TechNorth Korean ammunition proves fatal for Russian soldiers

North Korean ammunition proves fatal for Russian soldiers

Tank destroyed by the explosion of faulty ammunition in the barrel.
Tank destroyed by the explosion of faulty ammunition in the barrel.
Images source: © X
7:03 PM EST, November 25, 2023

The Russian Federation has come to regret accepting large consignments of equipment and ammunition from North Korea. These military supplies, donated by Kim Jong Un's administration, have turned out to be fatal for several Russian soldiers. The primary cause of this appears to be inferior quality ammunition produced in North Korean factories.

Reports of military equipment shipments from North Korea to Russian bases near the Ukrainian front started emerging in October 2023. The arrangement of arming the Russians by Kim Jong Un's regime began following a deal the North Korean leader struck with Russian officials during a visit to Russia. Although the quality of the equipment was subpar, it was intended to bolster the combative forces facing casualties at the front line. Now, it seems this equipment may be directly contributing to these losses.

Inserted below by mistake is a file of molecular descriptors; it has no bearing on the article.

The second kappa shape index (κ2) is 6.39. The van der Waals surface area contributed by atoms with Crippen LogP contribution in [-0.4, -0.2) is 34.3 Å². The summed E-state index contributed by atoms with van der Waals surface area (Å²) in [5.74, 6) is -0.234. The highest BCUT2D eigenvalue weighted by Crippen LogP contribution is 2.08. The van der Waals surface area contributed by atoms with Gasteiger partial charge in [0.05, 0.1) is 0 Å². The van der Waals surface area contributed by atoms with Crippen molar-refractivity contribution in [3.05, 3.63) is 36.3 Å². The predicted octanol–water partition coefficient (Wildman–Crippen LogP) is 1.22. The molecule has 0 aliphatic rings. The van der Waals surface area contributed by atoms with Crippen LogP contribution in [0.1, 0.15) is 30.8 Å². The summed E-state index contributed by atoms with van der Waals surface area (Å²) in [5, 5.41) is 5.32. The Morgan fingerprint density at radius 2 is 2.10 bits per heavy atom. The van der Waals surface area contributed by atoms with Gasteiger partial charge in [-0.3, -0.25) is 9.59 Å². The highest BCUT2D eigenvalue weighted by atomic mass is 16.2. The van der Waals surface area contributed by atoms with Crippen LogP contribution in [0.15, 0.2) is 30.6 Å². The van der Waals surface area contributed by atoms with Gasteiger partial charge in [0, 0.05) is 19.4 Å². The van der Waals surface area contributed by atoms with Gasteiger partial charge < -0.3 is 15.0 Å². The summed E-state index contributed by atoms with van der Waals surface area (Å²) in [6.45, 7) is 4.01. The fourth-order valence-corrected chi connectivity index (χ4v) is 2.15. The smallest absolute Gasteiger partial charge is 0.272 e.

The trouble with 'shredded barrels'

American and British intelligence services have discovered that the main crux of the Kim-Putin agreement was the supply of ammunition to the Russian army. Soldiers engaged in Ukraine had been experiencing a shortage of ammunition, which led Russia to exploit its deepest reserves. The resolution of this issue turned out to be fatal for some Russian soldiers.

Once the Russians started using the ammunition sent by North Korea, they encountered unforeseen problems. The North Korean-made ammunition was of a poor standard and, as military experts projected, resulted in a significant rise in incidents of tanks and howitzers being destroyed or damaged due to premature shell explosions. Photos of the damaged vehicles began circulating on social media platforms.

In spite of Russia's substantial efforts towards arms production, there have been persistent issues with shortages in their military hardware. Even if the other essential components of a tank or howitzer remain intact after such an event, replacing the barrel – or both the barrel and turret – presents a significant challenge for the Russian industry.

Russia had set ambitious plans to manufacture about 600 tanks per year. However, its arms industry currently isn't even coming close to achieving half of that target. Furthermore, the raised production of rockets and artillery shells remains insufficient to keep pace with current usage rates, even with the additional shipments from North Korea.

Related content